Becker tries and fails to amend abortion bill 

click to enlarge Vaneta Becker, (R-Evansville), speaking before the Senate Monday.  - PHOTO BY MEGAN POWELL, THESTATEHOUSEFILE.COM
  • Vaneta Becker, (R-Evansville), speaking before the Senate Monday.
  • Photo by Megan Powell, TheStatehouseFile.com


By Rachel Hoffmeyer


An attempt to change an abortion bill and shift responsibility to the state to help provide services for disabled children failed in the Senate Monday.


Senate Bill 313 would prevent women from having an abortion if the decision is only based on gender or disabilities.

“The bill requires that if someone has a baby that they know is going to be developmentally disabled, they must have the child,” said Sen. Vaneta Becker, (R-Evansville). “It gives them no leeway.”

Becker proposed an amendment Monday to require the state to provide for services for those disabled children.

“If we think this is such a great idea, we ought to be willing to fund it,” she said.

However, when asked by Sen. Travis Holdman, (R-Markle), if she understood how much money that would cost the state, she said she didn’t know.

“This is amendment is done for no other reason than to kill the bill,” said Holdman. “Because there has been no fiscal done on this.”

“As it stands it is simply a poison pill to the bill,” said Sen. Brandt Hershman, (R-Buck Creek), complaining that Becker hadn’t suggested the amendment earlier so they could figure out the estimated cost of the proposal.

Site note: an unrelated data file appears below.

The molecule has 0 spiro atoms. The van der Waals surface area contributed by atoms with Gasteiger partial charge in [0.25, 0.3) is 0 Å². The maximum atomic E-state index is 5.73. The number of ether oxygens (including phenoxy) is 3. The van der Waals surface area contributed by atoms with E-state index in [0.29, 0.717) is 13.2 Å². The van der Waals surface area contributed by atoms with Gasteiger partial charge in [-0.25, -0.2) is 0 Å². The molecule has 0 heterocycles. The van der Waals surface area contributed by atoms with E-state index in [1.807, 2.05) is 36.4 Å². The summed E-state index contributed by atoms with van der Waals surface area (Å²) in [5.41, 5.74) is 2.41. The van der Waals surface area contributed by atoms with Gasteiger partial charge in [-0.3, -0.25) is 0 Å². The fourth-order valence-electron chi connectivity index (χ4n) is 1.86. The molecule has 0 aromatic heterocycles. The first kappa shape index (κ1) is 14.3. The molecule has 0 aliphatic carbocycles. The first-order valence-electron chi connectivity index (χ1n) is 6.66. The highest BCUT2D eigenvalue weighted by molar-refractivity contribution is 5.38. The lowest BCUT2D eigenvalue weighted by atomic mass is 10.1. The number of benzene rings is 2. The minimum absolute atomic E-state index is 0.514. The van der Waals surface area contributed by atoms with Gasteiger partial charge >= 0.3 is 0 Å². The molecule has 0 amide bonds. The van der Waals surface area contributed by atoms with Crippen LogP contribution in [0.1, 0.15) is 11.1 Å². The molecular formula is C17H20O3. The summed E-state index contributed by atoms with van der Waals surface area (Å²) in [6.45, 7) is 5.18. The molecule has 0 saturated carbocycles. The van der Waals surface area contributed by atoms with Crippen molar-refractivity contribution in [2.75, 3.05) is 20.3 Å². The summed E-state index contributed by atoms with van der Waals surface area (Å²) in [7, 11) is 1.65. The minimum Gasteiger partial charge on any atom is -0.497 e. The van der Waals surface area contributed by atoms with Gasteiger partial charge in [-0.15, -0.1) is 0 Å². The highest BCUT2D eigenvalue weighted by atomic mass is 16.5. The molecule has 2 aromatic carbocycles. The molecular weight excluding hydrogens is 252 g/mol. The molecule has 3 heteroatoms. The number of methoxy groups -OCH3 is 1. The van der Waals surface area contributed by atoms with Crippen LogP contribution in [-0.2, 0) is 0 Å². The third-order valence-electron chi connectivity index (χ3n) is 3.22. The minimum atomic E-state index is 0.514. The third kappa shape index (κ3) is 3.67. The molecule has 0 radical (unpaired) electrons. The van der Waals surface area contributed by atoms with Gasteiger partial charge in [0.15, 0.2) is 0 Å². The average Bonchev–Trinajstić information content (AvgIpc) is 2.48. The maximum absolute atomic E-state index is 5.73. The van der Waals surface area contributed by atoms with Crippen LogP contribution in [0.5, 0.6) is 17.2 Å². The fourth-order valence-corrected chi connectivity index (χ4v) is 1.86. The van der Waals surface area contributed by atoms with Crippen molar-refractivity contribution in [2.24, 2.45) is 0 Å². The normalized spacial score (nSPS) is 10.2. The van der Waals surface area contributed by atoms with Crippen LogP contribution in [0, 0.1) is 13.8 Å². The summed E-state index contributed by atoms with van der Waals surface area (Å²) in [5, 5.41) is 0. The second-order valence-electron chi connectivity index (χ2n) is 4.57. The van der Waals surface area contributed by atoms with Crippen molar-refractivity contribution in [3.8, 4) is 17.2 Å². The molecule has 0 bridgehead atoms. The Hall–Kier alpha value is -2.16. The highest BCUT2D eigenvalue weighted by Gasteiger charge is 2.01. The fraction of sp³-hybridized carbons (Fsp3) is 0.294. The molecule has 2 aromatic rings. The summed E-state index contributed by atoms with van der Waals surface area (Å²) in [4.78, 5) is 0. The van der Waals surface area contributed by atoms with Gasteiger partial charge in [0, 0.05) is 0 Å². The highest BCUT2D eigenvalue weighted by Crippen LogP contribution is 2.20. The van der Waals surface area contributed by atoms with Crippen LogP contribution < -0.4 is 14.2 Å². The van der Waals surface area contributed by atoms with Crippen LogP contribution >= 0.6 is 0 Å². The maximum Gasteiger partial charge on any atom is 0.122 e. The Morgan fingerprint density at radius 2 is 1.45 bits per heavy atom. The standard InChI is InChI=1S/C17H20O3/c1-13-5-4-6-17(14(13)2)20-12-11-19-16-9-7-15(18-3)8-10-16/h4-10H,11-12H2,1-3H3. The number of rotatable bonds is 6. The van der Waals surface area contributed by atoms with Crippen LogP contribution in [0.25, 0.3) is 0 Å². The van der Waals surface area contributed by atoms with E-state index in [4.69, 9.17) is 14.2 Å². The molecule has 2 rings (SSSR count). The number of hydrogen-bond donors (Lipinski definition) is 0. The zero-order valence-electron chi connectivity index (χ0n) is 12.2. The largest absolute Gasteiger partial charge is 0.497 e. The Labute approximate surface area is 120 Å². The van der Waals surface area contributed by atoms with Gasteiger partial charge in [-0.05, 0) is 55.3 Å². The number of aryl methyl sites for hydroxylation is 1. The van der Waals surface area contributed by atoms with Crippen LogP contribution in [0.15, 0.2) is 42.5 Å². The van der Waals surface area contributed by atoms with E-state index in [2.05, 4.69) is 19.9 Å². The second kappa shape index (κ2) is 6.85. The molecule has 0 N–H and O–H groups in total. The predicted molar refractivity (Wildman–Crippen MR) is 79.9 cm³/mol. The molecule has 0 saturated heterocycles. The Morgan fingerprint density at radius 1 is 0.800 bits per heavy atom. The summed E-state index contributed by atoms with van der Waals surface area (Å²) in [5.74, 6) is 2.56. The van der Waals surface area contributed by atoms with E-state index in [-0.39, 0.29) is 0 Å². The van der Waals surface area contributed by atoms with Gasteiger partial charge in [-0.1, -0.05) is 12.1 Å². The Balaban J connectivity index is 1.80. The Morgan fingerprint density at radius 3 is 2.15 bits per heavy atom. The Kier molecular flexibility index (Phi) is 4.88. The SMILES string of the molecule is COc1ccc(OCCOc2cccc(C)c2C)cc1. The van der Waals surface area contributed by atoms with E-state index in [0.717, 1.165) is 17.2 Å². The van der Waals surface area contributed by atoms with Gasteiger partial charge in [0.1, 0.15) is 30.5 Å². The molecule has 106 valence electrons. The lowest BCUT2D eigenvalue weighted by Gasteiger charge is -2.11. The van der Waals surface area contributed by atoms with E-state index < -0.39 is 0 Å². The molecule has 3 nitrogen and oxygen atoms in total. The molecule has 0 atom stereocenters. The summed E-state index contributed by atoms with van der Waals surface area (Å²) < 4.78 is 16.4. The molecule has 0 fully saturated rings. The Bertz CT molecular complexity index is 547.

“If this were a serious amendment,” said Hershman, “It should have been offered in committee and recommitted.”

“This is a very serious amendment,” said Becker.

“All you’re doing is passing a huge tax increase on Hoosiers who have children with developmental disabilities that they cannot afford to find services for,” she said.

Becker’s amendment failed, 35-15. The bill moves forward unchanged, but Becker believes the legislation is destined to be struck down, even if it’s signed into law.

“Right now, the Supreme Court has clearly said that a woman has the right to choose up until the third trimester,” said Becker. “So this bill is definitely unconstitutional. It will be challenged and it will probably in all likelihood be shot down.”

Rachel Hoffmeyer is the Executive Editor of TheStatehouseFile.com, a news service powered by Franklin College journalism students.

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